3. After The Enigma laid the table cloth for what’s to come, The Pact continues to set the silverware. More than anything else, the second episode cashes in on the development of Joker-in-progress John Doe by smartly flipping the roles of his most iconic relationship. The Pact injects a big dose of villainy with a few new faces, most notably one Dr. Harleen Quinzel. But this ain’t your 90s afternoon cartoon Harley Quinn. Keeping in line with Telltale’s penchant for shake-ups, Harley debuts as an established, independent, and intelligent killer. While she still retains her sick yet charming sense of humor, Quinn is far from the ditzy sidekick role she typically assumes. In fact, The Pact marks the first time I’ve ever felt genuinely intimidated by Harley. The change works surprisingly well, largely because of how Telltale managed a skillful switch-a-roo in her relationship with John Doe. Basically, John assumes Harley’s original role. Completely infatuated with Quinn, he aims to impress however possible. After establishing John’s new origin and behavior, his characterization (side note: his sad innocence actually made me feel sorry for him) pays off by making him a believable second-fiddle to Harley. This dynamic, along with your friendship with John, comes to a head during an edge-of-your-seat mission involving the twisted pair and the player. I won’t go into details, but trying to navigating the minefield of both psychos’ temperaments while completing a high-stakes task stands as The Pact’s defining moment. Maintaining Bruce’s increasingly blurry code of conduct is a demanding balancing act that The Pact does a nice job of showcasing. Chiefly, during the aforementioned mission and especially in Bruce’s tumultuous dealings with Tiffany Fox. The latter takes a profound leap forward in a couple of different ways, both of which I’m anxious to see the result of. On the opposite spectrum, Jim Gordon and Amanda Waller’s feud stagnates, lessening the tension. Their story remains the same “we don’t like/trust each other” thread without any real development. Speaking of Waller, The Pact fumbles out of the gate by not logically following-up on last episode’s cliffhanger i.e. Batman not flat-out asking Amanda “So how did you find that out?” Gameplay in general takes a backseat to dialogue choices outside of the action-packed opening chapter. That sounds worse than it actually is, as conversations largely keep you guessing and demand attention to details and consistency with your answers. My contradictions were called out several times in a great touch of realism. In classic Telltale fashion, a Bruce-focused chapter towards the end teases potential failure, yet seems difficult to actually pull off. Based on the seemingly concrete conclusion, that suggestion of variance mostly feels like smoke and mirrors. The same might be said of how players choose to assist John in making a good impression with Harley. I went out of my way to screw that up for him, but the result didn’t differ from if I’d been an ideal wingman. Granted, that could be a facade on John’s part and potentially bite me in the butt later, but at the moment I’m a little bummed how similarly that subplot pans out here. Conclusion: The Pact’s firm middle section is the strongest aspect of an otherwise decent block-building episode. I loved the Harley Quinn stuff, and it plays beautifully into John’s slow burn towards his awakening, so to speak. Maintaining Bruce’s integrity becomes easier said than done, leading to some painful choices and intense moments. The non-answer to The Enigma’s big question bugs me. For logic’s sake, I hope that gets resolved sooner than later. Overall, a solid installment that introduces more fascinating pieces for the story to come. Batman: The Enemy Within - The Pact was reviewed on PlayStation 4. It’s also available now for Xbox One, PC and will launch later for iOS and Android.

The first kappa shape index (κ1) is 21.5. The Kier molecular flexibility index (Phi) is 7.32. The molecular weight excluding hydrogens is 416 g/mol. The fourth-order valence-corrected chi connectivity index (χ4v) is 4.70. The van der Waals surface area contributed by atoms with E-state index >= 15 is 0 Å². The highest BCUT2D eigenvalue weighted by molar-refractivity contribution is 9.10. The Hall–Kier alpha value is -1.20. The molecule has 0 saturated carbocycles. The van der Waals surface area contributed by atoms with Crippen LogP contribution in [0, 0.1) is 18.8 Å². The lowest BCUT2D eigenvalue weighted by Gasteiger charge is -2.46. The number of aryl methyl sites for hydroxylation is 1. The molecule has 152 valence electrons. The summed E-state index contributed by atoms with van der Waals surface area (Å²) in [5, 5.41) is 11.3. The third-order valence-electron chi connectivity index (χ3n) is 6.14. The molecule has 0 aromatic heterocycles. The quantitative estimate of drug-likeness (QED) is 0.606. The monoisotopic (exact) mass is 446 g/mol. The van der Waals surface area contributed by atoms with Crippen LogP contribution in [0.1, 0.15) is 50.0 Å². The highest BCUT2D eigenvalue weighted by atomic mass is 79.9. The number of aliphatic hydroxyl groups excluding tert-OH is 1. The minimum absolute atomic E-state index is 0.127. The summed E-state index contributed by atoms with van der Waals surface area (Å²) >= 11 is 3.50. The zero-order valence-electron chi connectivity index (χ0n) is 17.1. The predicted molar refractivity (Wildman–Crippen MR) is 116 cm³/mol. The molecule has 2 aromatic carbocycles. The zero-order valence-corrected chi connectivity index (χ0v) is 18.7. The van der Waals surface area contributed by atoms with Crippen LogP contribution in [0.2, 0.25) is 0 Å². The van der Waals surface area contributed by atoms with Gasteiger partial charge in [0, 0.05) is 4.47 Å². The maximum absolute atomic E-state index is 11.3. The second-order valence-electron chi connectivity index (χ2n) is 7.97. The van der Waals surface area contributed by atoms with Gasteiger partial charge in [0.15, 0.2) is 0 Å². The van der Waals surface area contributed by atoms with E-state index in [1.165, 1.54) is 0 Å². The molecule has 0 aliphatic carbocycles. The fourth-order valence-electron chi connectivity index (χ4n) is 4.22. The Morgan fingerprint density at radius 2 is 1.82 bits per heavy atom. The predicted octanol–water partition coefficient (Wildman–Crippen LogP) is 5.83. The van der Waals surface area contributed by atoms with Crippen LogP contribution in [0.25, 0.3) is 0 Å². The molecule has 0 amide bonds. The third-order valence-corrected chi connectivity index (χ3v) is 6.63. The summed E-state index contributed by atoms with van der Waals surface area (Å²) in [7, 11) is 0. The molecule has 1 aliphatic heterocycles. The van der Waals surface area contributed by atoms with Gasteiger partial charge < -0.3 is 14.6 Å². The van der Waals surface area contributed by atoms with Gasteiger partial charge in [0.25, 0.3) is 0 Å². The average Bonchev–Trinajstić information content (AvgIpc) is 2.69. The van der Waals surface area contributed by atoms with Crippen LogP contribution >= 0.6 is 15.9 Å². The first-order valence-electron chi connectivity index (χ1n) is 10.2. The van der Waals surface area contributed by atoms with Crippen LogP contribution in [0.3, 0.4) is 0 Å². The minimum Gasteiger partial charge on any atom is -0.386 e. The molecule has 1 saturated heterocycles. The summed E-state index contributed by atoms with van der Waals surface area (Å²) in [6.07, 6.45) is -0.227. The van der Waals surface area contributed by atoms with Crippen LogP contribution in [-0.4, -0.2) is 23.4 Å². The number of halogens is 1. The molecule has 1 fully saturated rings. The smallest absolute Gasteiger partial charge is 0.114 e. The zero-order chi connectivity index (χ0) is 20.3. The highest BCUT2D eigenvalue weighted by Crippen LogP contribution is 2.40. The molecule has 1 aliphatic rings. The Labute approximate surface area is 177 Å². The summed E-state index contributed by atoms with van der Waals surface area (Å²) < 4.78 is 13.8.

4. After The Enigma laid the table cloth for what’s to come, The Pact continues to set the silverware. More than anything else, the second episode cashes in on the development of Joker-in-progress John Doe by smartly flipping the roles of his most iconic relationship. The Pact injects a big dose of villainy with a few new faces, most notably one Dr. Harleen Quinzel. But this ain’t your 90s afternoon cartoon Harley Quinn. Keeping in line with Telltale’s penchant for shake-ups, Harley debuts as an established, independent, and intelligent killer. While she still retains her sick yet charming sense of humor, Quinn is far from the ditzy sidekick role she typically assumes. In fact, The Pact marks the first time I’ve ever felt genuinely intimidated by Harley. The change works surprisingly well, largely because of how Telltale managed a skillful switch-a-roo in her relationship with John Doe. Basically, John assumes Harley’s original role. Completely infatuated with Quinn, he aims to impress however possible. After establishing John’s new origin and behavior, his characterization (side note: his sad innocence actually made me feel sorry for him) pays off by making him a believable second-fiddle to Harley. This dynamic, along with your friendship with John, comes to a head during an edge-of-your-seat mission involving the twisted pair and the player. I won’t go into details, but trying to navigating the minefield of both psychos’ temperaments while completing a high-stakes task stands as The Pact’s defining moment. Maintaining Bruce’s increasingly blurry code of conduct is a demanding balancing act that The Pact does a nice job of showcasing. Chiefly, during the aforementioned mission and especially in Bruce’s tumultuous dealings with Tiffany Fox. The latter takes a profound leap forward in a couple of different ways, both of which I’m anxious to see the result of. On the opposite spectrum, Jim Gordon and Amanda Waller’s feud stagnates, lessening the tension. Their story remains the same “we don’t like/trust each other” thread without any real development. Speaking of Waller, The Pact fumbles out of the gate by not logically following-up on last episode’s cliffhanger i.e. Batman not flat-out asking Amanda “So how did you find that out?” Gameplay in general takes a backseat to dialogue choices outside of the action-packed opening chapter. That sounds worse than it actually is, as conversations largely keep you guessing and demand attention to details and consistency with your answers. My contradictions were called out several times in a great touch of realism. In classic Telltale fashion, a Bruce-focused chapter towards the end teases potential failure, yet seems difficult to actually pull off. Based on the seemingly concrete conclusion, that suggestion of variance mostly feels like smoke and mirrors. The same might be said of how players choose to assist John in making a good impression with Harley. I went out of my way to screw that up for him, but the result didn’t differ from if I’d been an ideal wingman. Granted, that could be a facade on John’s part and potentially bite me in the butt later, but at the moment I’m a little bummed how similarly that subplot pans out here. Conclusion: The Pact’s firm middle section is the strongest aspect of an otherwise decent block-building episode. I loved the Harley Quinn stuff, and it plays beautifully into John’s slow burn towards his awakening, so to speak. Maintaining Bruce’s integrity becomes easier said than done, leading to some painful choices and intense moments. The non-answer to The Enigma’s big question bugs me. For logic’s sake, I hope that gets resolved sooner than later. Overall, a solid installment that introduces more fascinating pieces for the story to come. Batman: The Enemy Within - The Pact was reviewed on PlayStation 4. It’s also available now for Xbox One, PC and will launch later for iOS and Android. View full article